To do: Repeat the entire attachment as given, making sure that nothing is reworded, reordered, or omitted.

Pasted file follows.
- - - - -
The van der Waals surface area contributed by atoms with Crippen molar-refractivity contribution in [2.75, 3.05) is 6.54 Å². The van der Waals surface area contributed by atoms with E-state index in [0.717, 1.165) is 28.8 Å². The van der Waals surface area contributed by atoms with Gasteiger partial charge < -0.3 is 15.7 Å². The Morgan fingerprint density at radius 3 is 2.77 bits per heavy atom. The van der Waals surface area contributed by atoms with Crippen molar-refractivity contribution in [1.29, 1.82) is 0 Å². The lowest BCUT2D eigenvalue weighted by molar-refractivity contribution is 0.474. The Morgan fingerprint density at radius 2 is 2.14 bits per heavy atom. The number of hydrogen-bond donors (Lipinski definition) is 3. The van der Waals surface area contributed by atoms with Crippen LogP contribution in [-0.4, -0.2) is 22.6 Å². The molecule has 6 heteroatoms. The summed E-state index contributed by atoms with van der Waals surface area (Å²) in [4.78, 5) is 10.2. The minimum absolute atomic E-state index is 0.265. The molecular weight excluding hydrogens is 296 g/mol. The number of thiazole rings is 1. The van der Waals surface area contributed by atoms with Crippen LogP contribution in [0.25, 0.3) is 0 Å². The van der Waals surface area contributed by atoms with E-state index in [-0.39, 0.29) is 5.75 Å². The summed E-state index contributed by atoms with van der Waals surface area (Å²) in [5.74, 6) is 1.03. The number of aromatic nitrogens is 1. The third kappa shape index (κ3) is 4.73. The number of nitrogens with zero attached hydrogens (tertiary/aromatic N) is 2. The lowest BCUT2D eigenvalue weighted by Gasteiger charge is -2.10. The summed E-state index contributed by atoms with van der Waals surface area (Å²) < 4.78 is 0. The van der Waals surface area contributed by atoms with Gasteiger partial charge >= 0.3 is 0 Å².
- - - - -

The van der Waals surface area contributed by atoms with Crippen molar-refractivity contribution in [2.75, 3.05) is 6.54 Å². The van der Waals surface area contributed by atoms with E-state index in [0.717, 1.165) is 28.8 Å². The van der Waals surface area contributed by atoms with Gasteiger partial charge < -0.3 is 15.7 Å². The Morgan fingerprint density at radius 3 is 2.77 bits per heavy atom. The van der Waals surface area contributed by atoms with Crippen molar-refractivity contribution in [1.29, 1.82) is 0 Å². The lowest BCUT2D eigenvalue weighted by molar-refractivity contribution is 0.474. The Morgan fingerprint density at radius 2 is 2.14 bits per heavy atom. The number of hydrogen-bond donors (Lipinski definition) is 3. The van der Waals surface area contributed by atoms with Crippen LogP contribution in [-0.4, -0.2) is 22.6 Å². The molecule has 6 heteroatoms. The summed E-state index contributed by atoms with van der Waals surface area (Å²) in [4.78, 5) is 10.2. The minimum absolute atomic E-state index is 0.265. The molecular weight excluding hydrogens is 296 g/mol. The number of thiazole rings is 1. The van der Waals surface area contributed by atoms with Crippen LogP contribution in [0.25, 0.3) is 0 Å². The van der Waals surface area contributed by atoms with E-state index in [-0.39, 0.29) is 5.75 Å². The summed E-state index contributed by atoms with van der Waals surface area (Å²) in [5.74, 6) is 1.03. The number of aromatic nitrogens is 1. The third kappa shape index (κ3) is 4.73. The number of nitrogens with zero attached hydrogens (tertiary/aromatic N) is 2. The lowest BCUT2D eigenvalue weighted by Gasteiger charge is -2.10. The summed E-state index contributed by atoms with van der Waals surface area (Å²) < 4.78 is 0. The van der Waals surface area contributed by atoms with Gasteiger partial charge >= 0.3 is 0 Å².